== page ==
There are several medical and surgical treatments for patients with symptomatic uterine fibroids and pregnancy desire. Choosing the most optimal therapy in each case is sometimes controversial . Myomectomy may improve fertility outcomes in women with submucous and intramural fibroids . Nevertheless, there is still insufficient evidence from randomised controlled trials to establish the effect of myomectomy to improve fertility [1, 3].
Alternative medical treatment with UPA causes decrease of excessive menstrual bleeding and reduced total fibroid volume . UPA was not inferior to LPA in terms of menstrual bleeding control in women with symptomatic fibroids before surgery . It has been reported that repeated 12-week courses of 5 mg a day of UPA is effective and safe for bleeding and pain control, fibroid volume reduction, and restoration of quality of life in patients with symptomatic fibroids [1, 6]. UPA has also shown fibroid size reduction and can induce myoma migration, leading to the normalization of the uterine cavity in patients with previous distortion due to submucous fibroids . In these cases, medical management could replace surgery. The optimal moment to conception following a treatment course with UPA is not clear . Decreased endometrial receptivity due to PAECs should be considered [7, 8] although it is a reversible pharmacological response and it has been reported that endometrium returns to normal spontaneously after finishing UPA .
In a systematic review of Gasperis et al , a total of 71 pregnancies were followed after UPA treatment. 39% patients achieved 27 (38%) pregnancies following UPA treatment without interval myomectomies. The majority of pregnancies occurred more than 3 months after finishing UPA treatment course. 10 patients conceived within 3 months of stopping treatment, achieving 70% of live births.
In the available bibliography four cases of IVF were performed after UPA treatment and two pregnancies ended in a live birth [9, 10]. Embryo transfer was performed three months after finishing UPA therapy in both cases. Spontaneous first trimester abortion ocurred in the other two .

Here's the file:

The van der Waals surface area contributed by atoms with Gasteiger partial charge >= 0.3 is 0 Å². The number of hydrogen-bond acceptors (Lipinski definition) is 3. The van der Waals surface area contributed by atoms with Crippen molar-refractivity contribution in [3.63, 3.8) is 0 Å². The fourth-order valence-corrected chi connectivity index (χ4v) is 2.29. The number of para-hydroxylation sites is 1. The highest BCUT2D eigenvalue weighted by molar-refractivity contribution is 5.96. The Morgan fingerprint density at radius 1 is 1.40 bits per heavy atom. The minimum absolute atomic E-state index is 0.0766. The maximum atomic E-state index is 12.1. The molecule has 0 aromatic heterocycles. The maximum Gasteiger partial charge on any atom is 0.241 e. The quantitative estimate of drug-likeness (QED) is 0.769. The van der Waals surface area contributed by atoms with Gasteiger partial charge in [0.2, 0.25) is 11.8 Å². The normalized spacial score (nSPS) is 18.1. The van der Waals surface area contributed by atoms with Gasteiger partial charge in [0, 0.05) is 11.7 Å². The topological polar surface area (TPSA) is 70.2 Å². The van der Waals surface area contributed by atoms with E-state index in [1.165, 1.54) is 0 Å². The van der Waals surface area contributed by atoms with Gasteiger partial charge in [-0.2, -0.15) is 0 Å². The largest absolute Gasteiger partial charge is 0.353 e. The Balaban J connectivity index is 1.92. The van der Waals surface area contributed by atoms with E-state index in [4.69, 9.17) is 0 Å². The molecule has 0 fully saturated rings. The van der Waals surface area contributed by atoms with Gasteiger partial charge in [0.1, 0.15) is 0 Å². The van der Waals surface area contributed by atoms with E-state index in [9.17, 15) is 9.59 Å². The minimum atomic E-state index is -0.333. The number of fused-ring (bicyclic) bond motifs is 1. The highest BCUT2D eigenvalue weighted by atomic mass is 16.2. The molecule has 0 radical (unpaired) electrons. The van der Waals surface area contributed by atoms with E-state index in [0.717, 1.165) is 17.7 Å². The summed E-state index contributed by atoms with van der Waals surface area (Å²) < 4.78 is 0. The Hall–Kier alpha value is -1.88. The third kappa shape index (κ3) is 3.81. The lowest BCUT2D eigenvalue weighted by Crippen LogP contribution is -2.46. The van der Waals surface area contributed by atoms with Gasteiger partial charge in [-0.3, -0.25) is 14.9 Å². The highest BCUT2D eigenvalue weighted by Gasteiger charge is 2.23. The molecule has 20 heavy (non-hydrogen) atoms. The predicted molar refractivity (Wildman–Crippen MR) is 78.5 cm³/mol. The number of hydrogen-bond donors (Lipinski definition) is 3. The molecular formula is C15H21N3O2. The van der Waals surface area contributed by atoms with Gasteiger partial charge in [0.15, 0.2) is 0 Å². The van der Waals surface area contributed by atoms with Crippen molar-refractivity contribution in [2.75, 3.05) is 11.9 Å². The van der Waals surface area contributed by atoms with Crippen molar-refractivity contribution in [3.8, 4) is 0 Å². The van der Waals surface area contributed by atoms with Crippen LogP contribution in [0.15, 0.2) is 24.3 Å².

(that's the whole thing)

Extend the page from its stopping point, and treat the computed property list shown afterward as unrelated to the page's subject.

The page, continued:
Khaw et al , in a recent systematic review compared pregnancy outcomes after fertility-preserving treatment of uterine fibroids. They analyzed live birth and miscarriage rates after four treatment modalities: UPA therapy, myomectomy surgery and radiological approach with uterine artery embolization (UAE) or thermal ablation. It is important to consider that results after UPA therapy were not included in the statistical analysis due to the limited number of cases. They conclude that myomectomy appears to be, so far, the mainstay fertility preservation treatment for fibroids and seems to have better pregnancy outcomes compared to UPA, UAE or ablation theraphy . However, myomectomy has specific surgical risks including pelvic or intrauterine adhesions depending on the surgical approach . The risk of hysterectomy has to be taken into account in women without reproductive wishes fulfilled. The rates of appearance of new myomas after five and eight years after myomectomy have been established in 53 and 84 percent respectively . There is also a remarkable percentage of patients, around 15–20%  (both in laparoscopy and in laparotomy access) with an incomplete resection of all of the fibroids.
To improve fertility outcomes in advance-age patients, Orvieto et al  propose ovarian stimulating cycle, aiming the embryo cryopreservation , followed by myomectomy or 12 weeks course of UPA treatment.
Submucosal fibroids have a detrimental impact on the chances of success with IVF  and it is recommended to treat them in sterile patients. Regardless of the treatment applied, the proven restoration of uterine cavity maximizes the chances of a successful IVF . Expectant management in asymptomatic subserous fibroids is also accepted. However, the management of noncavity-distorting intramural fibroids prior to IVF/ICSI is under debate. Their presence could hinder pregnancy and the vascularization distortion caused by surgery could provoke negative effects in subsequent pregnancies. Current evidence suggests a detrimental impact of the presence of these fibroids .
On the other hand, there is a large bibliography available about IVF after myomectomy. The cumulative incidence of clinical pregnancy improves significantly after myomectomy in women undergoing IVF .
Further studies are needed to clarify the role of UPA in IVF, which patients could be suitable and what real percentage could avoid ending up in a surgical procedures . However, this can be hampered because in 2018, European Medicines Agency (EMA) has informed rare but serious cases of liver injury during UPA treatment. They recommended liver monitoring to minimize this risk. Recently, on 12 March 2020, EMA’s safety committee (PRAC), recommended to stop all UPA treatments for uterine fibroids until its benefit-risk ratio is reevaluated, motivated by the appearance of a new case of severe liver failure.